Court rules that HUD forced employee to retire

The U.S. Court of Appeals for the Federal Circuit recently gave the Merit Systems Protection Board (MSPB) a lesson in legal procedures. The case involved a 37-year veteran of federal service who objected to his reassignment to the Fort Worth Texas regional offices of the Department of Housing and Urban Development.

Michael J. Barry who had 21 years of service with HUD was reassigned to Fort Worth from New York City in 1994. Barry notified HUD's leadership in writing that he declined the reassignment but was told by one of his supervisors that he would be removed if he did not take the new job. Barry said he would reconsider his decision.

But Barry then heard that he would be eligible to retire and receive an alternate form of annuity consisting of a lump-sum payment and a reduced annuity if he were removed for refusing the reassignment. On the basis of that advice Barry told HUD to proceed with the notice of removal.

HUD however never issued the notice and continued to treat Barry as if he had accepted the reassignment. The agency informed Barry of the effective date of the reassignment and told him when to report to Fort Worth. HUD also told Barry that if he failed to report for the reassignment he would be considered AWOL and would not be paid. In addition he was told he would be subject to disciplinary action including removal for cause.

The day before Barry was to report to Fort Worth HUD told Barry that if he arrived at the New York office for work he would be removed from the building by federal officers. The next day Barry filed a request with HUD for optional retirement. Simultaneously Barry appealed to the MSPB contending that his retirement was involuntary.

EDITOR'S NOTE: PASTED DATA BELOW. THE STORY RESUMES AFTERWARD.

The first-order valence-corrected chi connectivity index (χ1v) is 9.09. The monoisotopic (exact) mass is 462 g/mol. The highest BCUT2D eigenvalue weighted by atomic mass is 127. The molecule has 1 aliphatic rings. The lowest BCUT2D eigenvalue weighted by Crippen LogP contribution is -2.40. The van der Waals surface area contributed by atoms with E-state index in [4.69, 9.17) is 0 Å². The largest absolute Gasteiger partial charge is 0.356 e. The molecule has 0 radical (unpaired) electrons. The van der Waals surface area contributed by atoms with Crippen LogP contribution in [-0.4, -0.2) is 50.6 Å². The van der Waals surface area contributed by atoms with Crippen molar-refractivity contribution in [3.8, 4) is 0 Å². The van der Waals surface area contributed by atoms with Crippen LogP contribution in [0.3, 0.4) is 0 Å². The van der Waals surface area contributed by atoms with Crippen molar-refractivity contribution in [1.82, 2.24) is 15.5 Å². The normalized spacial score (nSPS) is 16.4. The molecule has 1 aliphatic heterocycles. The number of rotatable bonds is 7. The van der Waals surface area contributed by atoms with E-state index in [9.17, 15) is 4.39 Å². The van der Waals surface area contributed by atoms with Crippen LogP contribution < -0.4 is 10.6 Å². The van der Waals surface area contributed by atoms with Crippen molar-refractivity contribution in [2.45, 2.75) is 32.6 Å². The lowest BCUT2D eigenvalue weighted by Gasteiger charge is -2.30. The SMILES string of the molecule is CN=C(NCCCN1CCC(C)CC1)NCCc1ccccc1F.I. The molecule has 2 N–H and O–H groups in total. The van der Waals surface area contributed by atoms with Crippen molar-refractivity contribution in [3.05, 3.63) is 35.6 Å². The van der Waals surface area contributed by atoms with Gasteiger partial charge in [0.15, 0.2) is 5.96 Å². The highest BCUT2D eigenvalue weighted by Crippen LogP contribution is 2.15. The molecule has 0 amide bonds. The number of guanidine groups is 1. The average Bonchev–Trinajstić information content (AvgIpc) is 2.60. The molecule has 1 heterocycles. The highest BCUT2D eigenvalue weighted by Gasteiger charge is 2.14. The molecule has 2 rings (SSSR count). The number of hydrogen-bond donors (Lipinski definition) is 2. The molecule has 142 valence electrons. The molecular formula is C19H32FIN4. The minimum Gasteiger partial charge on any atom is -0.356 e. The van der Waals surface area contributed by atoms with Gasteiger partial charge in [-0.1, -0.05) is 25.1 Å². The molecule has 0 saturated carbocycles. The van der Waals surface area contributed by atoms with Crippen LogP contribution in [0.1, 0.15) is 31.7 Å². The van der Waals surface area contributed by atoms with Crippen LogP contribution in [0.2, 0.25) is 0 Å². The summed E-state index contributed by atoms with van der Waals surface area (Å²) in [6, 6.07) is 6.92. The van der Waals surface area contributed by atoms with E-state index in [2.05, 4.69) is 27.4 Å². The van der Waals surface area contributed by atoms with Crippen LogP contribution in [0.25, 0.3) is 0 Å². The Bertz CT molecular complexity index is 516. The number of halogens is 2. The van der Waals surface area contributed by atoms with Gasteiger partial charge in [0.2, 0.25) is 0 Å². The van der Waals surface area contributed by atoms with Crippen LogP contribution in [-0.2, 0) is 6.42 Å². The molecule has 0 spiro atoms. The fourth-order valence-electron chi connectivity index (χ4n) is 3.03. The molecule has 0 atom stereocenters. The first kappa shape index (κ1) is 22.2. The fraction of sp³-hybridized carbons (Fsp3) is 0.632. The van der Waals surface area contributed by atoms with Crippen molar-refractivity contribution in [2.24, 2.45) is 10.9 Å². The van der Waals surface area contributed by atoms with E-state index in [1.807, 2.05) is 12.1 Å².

Now there's an understatement. But an administrative law judge acting on behalf of MSPB ruled against Barry. The judge said Barry's retirement was voluntary and thus the MSPB had no jurisdiction in the matter.

The ruling rejected Barry's allegation of HUD's coercion and misrepresentation. The judge noted that although HUD continued to act as if Barry had never sent a letter declining the reassignment these actions did not force Barry to retire. The ruling concluded that Barry was merely faced with a "difficult option" and that he chose retirement.

Surprisingly the full MSPB agreed with the administrative law judge and made final his decision. Needless to say Barry took the MSPB decision to the appeals court.

One of the first issues confronted by the court was whether Barry's retirement was voluntary given that the MSPB lacks jurisdiction in cases involving employees who have resigned voluntarily.

In this case the court reached the conclusion that Barry had no choice but to retire. The court noted that Barry submitted a letter to HUD declining his reassignment and asked HUD to proceed with a threatened removal action. HUD acted as if Barry were required to accept the reassignment threatened to place him on AWOL status if he did not and barred him from returning to work at his New York office. Consequently the court concluded that there was coercion.

The MSPB argued that Barry did retire voluntarily because he had the option of contesting the reassignment but instead chose to retire. But HUD's threat to remove Barry from the premises if he showed up at his office clearly indicated that Barry never really was in a position to contest the reassignment. Therefore the court ruled that the MSPB did have jurisdiction in Barry's case and remanded it back to the board for further hearing.

Still I wonder if Barry can expect any type of justice from an MSPB that ignored the obvious in this case. If the board were inclined to treat Barry fairly it would have done so at the outset.

Don't be surprised if you see a future column of mine dealing with another appeal of an MSPB decision by Barry this time for taking an inappropriate position.

Bureaucratus is a retired federal employee who is a regular contributor to Federal Computer Week.


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